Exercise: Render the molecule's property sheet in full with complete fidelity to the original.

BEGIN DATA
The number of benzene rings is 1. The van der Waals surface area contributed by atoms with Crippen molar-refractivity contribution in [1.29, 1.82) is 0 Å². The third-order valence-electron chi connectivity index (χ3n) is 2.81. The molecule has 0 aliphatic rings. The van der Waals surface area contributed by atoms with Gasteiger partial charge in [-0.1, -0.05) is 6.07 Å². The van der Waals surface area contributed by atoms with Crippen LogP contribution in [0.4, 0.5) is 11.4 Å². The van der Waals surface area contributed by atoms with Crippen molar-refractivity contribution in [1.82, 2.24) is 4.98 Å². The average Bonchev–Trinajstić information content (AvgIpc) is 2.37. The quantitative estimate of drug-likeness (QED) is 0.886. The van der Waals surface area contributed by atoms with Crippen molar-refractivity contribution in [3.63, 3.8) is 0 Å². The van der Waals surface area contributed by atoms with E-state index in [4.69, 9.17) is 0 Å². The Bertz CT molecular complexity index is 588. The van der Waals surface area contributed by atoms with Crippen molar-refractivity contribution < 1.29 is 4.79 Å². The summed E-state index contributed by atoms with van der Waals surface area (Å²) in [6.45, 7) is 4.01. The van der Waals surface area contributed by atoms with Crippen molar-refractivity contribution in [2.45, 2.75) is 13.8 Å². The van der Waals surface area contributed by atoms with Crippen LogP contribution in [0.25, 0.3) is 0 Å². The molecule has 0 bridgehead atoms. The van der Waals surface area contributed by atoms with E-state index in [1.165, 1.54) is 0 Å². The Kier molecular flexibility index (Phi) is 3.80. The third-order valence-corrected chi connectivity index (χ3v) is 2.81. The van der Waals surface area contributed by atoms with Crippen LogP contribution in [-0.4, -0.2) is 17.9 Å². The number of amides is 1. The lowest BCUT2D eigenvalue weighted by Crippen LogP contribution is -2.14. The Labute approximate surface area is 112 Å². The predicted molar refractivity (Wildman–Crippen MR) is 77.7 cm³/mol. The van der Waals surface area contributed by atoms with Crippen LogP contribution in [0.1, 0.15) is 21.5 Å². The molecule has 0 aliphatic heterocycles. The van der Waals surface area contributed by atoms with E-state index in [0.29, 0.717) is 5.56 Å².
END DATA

The number of benzene rings is 1. The van der Waals surface area contributed by atoms with Crippen molar-refractivity contribution in [1.29, 1.82) is 0 Å². The third-order valence-electron chi connectivity index (χ3n) is 2.81. The molecule has 0 aliphatic rings. The van der Waals surface area contributed by atoms with Gasteiger partial charge in [-0.1, -0.05) is 6.07 Å². The van der Waals surface area contributed by atoms with Crippen LogP contribution in [0.4, 0.5) is 11.4 Å². The van der Waals surface area contributed by atoms with Crippen molar-refractivity contribution in [1.82, 2.24) is 4.98 Å². The average Bonchev–Trinajstić information content (AvgIpc) is 2.37. The quantitative estimate of drug-likeness (QED) is 0.886. The van der Waals surface area contributed by atoms with Crippen molar-refractivity contribution in [3.63, 3.8) is 0 Å². The van der Waals surface area contributed by atoms with E-state index in [4.69, 9.17) is 0 Å². The Bertz CT molecular complexity index is 588. The van der Waals surface area contributed by atoms with Crippen molar-refractivity contribution < 1.29 is 4.79 Å². The summed E-state index contributed by atoms with van der Waals surface area (Å²) in [6.45, 7) is 4.01. The van der Waals surface area contributed by atoms with Crippen molar-refractivity contribution in [2.45, 2.75) is 13.8 Å². The van der Waals surface area contributed by atoms with Crippen LogP contribution in [0.25, 0.3) is 0 Å². The molecule has 0 bridgehead atoms. The van der Waals surface area contributed by atoms with E-state index in [1.165, 1.54) is 0 Å². The Kier molecular flexibility index (Phi) is 3.80. The third-order valence-corrected chi connectivity index (χ3v) is 2.81. The van der Waals surface area contributed by atoms with Crippen LogP contribution in [-0.4, -0.2) is 17.9 Å². The number of amides is 1. The lowest BCUT2D eigenvalue weighted by Crippen LogP contribution is -2.14. The Labute approximate surface area is 112 Å². The predicted molar refractivity (Wildman–Crippen MR) is 77.7 cm³/mol. The van der Waals surface area contributed by atoms with Crippen LogP contribution in [0.1, 0.15) is 21.5 Å². The molecule has 0 aliphatic heterocycles. The van der Waals surface area contributed by atoms with E-state index in [0.29, 0.717) is 5.56 Å².